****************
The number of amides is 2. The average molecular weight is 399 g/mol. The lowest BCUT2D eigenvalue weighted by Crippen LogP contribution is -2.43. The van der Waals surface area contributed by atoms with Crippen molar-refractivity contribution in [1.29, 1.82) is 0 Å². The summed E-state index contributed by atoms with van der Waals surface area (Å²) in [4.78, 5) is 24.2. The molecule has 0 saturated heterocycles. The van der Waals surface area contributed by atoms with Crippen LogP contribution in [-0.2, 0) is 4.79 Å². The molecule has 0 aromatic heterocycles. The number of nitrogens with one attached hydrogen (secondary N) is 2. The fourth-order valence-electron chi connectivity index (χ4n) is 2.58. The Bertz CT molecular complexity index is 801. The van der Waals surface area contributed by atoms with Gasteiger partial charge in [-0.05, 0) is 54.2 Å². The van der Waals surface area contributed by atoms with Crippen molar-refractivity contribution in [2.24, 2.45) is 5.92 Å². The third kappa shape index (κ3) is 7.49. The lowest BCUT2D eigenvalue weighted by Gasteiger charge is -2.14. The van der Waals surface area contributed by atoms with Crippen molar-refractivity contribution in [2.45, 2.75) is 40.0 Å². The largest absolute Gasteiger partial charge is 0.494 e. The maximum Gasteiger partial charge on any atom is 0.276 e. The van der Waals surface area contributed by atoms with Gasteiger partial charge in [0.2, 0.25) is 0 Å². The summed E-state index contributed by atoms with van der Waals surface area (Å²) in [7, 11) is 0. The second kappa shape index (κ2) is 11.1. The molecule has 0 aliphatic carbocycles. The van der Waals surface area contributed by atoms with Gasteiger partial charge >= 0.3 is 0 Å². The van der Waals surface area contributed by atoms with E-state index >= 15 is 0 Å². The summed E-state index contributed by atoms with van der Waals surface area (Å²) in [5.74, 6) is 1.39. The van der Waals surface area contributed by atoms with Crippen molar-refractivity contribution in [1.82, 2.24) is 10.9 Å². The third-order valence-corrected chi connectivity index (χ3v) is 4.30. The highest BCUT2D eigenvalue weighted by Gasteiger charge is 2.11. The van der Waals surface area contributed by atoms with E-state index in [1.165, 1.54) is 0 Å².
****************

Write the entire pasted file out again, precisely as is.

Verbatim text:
The number of amides is 2. The average molecular weight is 399 g/mol. The lowest BCUT2D eigenvalue weighted by Crippen LogP contribution is -2.43. The van der Waals surface area contributed by atoms with Crippen molar-refractivity contribution in [1.29, 1.82) is 0 Å². The summed E-state index contributed by atoms with van der Waals surface area (Å²) in [4.78, 5) is 24.2. The molecule has 0 saturated heterocycles. The van der Waals surface area contributed by atoms with Crippen LogP contribution in [-0.2, 0) is 4.79 Å². The molecule has 0 aromatic heterocycles. The number of nitrogens with one attached hydrogen (secondary N) is 2. The fourth-order valence-electron chi connectivity index (χ4n) is 2.58. The Bertz CT molecular complexity index is 801. The van der Waals surface area contributed by atoms with Gasteiger partial charge in [-0.05, 0) is 54.2 Å². The van der Waals surface area contributed by atoms with Crippen molar-refractivity contribution in [2.24, 2.45) is 5.92 Å². The third kappa shape index (κ3) is 7.49. The lowest BCUT2D eigenvalue weighted by Gasteiger charge is -2.14. The van der Waals surface area contributed by atoms with Crippen molar-refractivity contribution in [2.45, 2.75) is 40.0 Å². The largest absolute Gasteiger partial charge is 0.494 e. The maximum Gasteiger partial charge on any atom is 0.276 e. The van der Waals surface area contributed by atoms with Gasteiger partial charge in [0.2, 0.25) is 0 Å². The summed E-state index contributed by atoms with van der Waals surface area (Å²) in [7, 11) is 0. The second kappa shape index (κ2) is 11.1. The molecule has 0 aliphatic carbocycles. The van der Waals surface area contributed by atoms with Gasteiger partial charge >= 0.3 is 0 Å². The van der Waals surface area contributed by atoms with E-state index >= 15 is 0 Å². The summed E-state index contributed by atoms with van der Waals surface area (Å²) in [5.74, 6) is 1.39. The van der Waals surface area contributed by atoms with Crippen molar-refractivity contribution in [1.82, 2.24) is 10.9 Å². The third-order valence-corrected chi connectivity index (χ3v) is 4.30. The highest BCUT2D eigenvalue weighted by Gasteiger charge is 2.11. The van der Waals surface area contributed by atoms with E-state index in [1.165, 1.54) is 0 Å².